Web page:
MOUNT PLEASANT — Mobile units have been the temporary fix for schools with too many students, but Charleston County officials have unveiled a new three-part proposal to alleviate overcrowding in this growing community.
Officials in neighboring school districts of Berkeley and Dorchester 2 also have plans to build and renovate schools to alleviate overcrowding:In Dorchester 2: Plans call for four new schools; 19 of the district’s 22 schools are at or above capacity. The cost for those new buildings, as well as construction of a new aquatic center and the renovations to 10 other schools, will be $179 million, which voters have approved. The district will open three new elementary schools in August 2015 and the middle school in August 2016.In Berkeley County: The district will add five new schools; 15 of its 41 are overcrowded. That new construction, as well as the renovation of 29 others, will cost $198 million. One new school will open each year starting in 2015.
District leaders are considering:
Establishing a new partnership with East Cooper Montessori Charter that would allow the school to use the former Laing Middle School building, increase its enrollment and provide a “lab” environment to help the district spread Montessori across the county.
Creating a new, 500-student magnet school solely for Mount Pleasant students in the former Whitesides Elementary School building.
Increasing the capacity for the new Laing Middle and Jennie Moore Elementary School buildings by 300 students each so the new schools each would serve 1,200 students.
The three-prong strategy could add as many as 1,350 seats for students within the next couple years at what district leaders say is a minimal expense. It’s too early to calculate the cost, but it would exceed $10 million.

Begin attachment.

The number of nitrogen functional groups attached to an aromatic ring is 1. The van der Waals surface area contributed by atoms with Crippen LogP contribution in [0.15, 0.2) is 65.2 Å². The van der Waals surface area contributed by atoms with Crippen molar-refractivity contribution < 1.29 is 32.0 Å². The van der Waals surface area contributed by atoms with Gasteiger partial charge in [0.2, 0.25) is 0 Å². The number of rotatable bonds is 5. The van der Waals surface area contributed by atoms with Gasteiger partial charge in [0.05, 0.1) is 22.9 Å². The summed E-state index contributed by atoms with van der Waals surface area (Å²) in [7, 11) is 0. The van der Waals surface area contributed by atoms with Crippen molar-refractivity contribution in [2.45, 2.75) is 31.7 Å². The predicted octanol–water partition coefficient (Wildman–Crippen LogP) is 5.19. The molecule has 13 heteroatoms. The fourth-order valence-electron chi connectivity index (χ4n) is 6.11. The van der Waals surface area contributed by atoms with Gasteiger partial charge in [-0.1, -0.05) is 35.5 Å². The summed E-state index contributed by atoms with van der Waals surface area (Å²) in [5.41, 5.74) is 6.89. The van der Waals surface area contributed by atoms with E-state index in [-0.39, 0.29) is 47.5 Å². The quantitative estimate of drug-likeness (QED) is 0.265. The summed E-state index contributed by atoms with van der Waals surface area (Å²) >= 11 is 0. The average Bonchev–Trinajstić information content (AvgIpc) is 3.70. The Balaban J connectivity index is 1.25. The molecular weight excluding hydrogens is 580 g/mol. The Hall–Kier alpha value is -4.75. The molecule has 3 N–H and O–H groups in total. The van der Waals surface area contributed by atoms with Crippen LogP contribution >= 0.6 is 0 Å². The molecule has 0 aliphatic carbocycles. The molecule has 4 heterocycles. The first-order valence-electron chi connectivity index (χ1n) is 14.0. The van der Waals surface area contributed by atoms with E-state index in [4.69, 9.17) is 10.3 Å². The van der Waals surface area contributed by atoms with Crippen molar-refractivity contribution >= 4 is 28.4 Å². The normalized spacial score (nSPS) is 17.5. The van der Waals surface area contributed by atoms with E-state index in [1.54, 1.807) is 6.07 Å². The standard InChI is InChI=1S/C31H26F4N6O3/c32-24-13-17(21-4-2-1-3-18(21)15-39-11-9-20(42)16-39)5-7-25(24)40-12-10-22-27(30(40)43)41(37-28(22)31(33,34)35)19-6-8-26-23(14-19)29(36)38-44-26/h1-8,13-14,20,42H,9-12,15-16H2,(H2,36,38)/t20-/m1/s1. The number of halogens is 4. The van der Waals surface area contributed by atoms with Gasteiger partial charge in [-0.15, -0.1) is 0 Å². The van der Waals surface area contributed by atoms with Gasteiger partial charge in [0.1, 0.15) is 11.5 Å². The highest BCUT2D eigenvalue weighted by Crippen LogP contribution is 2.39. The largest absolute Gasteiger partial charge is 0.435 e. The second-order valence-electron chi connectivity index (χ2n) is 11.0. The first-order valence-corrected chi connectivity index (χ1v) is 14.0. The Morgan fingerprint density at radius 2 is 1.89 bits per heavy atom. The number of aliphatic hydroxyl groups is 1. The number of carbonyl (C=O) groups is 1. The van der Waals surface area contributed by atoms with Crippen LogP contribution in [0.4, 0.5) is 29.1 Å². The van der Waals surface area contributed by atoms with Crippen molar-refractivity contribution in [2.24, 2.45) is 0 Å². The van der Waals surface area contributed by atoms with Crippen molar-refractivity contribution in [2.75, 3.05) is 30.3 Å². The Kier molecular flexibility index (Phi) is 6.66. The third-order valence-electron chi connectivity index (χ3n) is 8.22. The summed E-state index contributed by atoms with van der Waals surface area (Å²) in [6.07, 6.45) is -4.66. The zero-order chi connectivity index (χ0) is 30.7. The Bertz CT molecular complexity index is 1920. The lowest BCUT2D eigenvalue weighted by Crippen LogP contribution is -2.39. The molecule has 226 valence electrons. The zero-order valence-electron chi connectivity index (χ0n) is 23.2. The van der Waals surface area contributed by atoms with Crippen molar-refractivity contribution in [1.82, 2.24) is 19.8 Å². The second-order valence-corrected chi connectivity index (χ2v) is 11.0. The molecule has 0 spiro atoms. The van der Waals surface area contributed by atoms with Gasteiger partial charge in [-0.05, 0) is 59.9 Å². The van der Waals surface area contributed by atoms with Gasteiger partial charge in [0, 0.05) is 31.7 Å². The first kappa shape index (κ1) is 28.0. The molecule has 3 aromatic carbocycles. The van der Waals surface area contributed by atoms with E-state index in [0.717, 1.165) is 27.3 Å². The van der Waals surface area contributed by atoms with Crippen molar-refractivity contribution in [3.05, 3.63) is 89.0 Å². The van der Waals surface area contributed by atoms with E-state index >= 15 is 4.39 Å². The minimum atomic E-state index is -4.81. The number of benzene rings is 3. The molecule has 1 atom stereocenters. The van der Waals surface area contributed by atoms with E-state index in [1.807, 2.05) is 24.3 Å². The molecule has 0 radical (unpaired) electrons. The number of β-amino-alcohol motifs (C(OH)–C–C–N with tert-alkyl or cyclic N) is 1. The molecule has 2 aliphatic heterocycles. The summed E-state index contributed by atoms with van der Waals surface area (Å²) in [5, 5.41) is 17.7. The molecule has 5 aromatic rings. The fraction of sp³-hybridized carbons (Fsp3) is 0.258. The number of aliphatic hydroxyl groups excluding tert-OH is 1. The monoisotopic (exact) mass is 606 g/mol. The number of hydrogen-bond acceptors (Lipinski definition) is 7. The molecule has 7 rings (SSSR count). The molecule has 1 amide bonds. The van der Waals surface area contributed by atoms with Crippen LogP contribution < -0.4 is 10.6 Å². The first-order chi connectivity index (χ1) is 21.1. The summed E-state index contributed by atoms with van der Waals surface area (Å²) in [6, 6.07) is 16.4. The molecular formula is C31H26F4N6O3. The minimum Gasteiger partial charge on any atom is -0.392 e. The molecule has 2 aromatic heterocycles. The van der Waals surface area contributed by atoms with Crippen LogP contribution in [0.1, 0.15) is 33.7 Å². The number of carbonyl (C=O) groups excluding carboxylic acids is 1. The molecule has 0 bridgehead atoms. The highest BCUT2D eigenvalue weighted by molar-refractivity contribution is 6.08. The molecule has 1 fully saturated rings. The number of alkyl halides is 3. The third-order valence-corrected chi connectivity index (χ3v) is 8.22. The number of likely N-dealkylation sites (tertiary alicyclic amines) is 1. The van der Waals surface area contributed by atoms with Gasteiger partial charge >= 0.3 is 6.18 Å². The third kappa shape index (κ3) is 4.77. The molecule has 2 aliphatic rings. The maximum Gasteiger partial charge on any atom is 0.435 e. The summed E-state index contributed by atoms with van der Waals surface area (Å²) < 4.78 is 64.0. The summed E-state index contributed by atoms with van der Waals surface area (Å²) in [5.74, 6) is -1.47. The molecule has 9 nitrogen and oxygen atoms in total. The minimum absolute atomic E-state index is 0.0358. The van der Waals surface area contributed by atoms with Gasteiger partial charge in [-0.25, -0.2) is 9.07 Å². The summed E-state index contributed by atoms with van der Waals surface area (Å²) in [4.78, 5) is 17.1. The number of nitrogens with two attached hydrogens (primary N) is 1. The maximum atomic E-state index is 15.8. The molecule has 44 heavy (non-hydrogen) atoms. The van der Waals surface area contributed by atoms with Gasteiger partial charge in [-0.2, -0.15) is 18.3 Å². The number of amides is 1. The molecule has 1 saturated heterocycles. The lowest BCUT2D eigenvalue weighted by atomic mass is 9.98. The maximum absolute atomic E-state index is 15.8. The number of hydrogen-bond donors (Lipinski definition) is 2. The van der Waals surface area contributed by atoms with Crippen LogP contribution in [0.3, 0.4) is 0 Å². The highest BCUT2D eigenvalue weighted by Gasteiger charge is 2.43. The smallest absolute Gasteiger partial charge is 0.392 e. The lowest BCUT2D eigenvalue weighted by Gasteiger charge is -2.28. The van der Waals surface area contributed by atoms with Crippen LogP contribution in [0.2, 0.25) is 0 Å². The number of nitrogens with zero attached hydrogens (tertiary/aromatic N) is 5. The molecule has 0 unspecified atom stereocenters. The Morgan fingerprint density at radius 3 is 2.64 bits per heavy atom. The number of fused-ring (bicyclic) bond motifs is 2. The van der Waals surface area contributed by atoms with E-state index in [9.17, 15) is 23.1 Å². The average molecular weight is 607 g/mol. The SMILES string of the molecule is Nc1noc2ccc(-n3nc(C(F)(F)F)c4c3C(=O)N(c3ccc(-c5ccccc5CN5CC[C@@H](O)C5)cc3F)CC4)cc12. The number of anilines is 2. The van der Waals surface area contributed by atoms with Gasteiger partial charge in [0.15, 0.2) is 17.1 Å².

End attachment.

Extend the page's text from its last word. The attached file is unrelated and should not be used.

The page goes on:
“Our goal is to bring on new seats in East Cooper as quickly as possible with the least disruption to families as possible,” said Superintendent Nancy McGinley.
The District 2 (Mount Pleasant) Constituent School Board has been talking about rezoning schools to give relief to those with too many students. If approved, the district’s proposal could result in a postponement of that rezoning until 2015.
The county school board could vote on two of its ideas — the magnet school and the increased size of Jennie Moore and Laing — at its June 10 meeting.
About 500 students are on waiting lists for Montessori classes across the district, and 100 of those students want to go to East Cooper Montessori Charter in the I’On neighborhood in Mount Pleasant.
The excellent-rated school enrolls 258 first- through eighth-graders from across the county, and it has a strong base of parent and community support. The school raised more than $1 million to help it build and open in 2007 a 14,000-square-foot school.
Still, that building hasn’t been big enough to meet community demand, which has blocked the school from growing any further. The school has mobile units, and it doesn’t have a gym, cafeteria or media center.
McGinley and the school’s principal, Jody Swanigan, have been in “creative brainstorming conversations” for a few months, and they proposed on Thursday a new partnership that would enable the charter school to use the former Laing Middle School building on U.S. Highway 17.
The arrangement would provide more seats for Montessori students in Mount Pleasant and elsewhere in the district. Montessori education is a teaching philosophy that encourages students to work independently; students don’t have desks and do more individual, hands-on lessons.
The district would pay to renovate Laing to be appropriate for Montessori classes, which are bigger than traditional rooms, and that cost was unknown. Construction work to renovate the former Whitesides Elementary School building was more than $2.5 million, and the former Laing Middle building is larger.
The charter school would lease the space at a reduced rate, and it would have room to possibly double its enrollment over time. The school also would be considered a “lab” for the district, which means it would be used as a model and would train teachers and leaders for other district Montessori programs.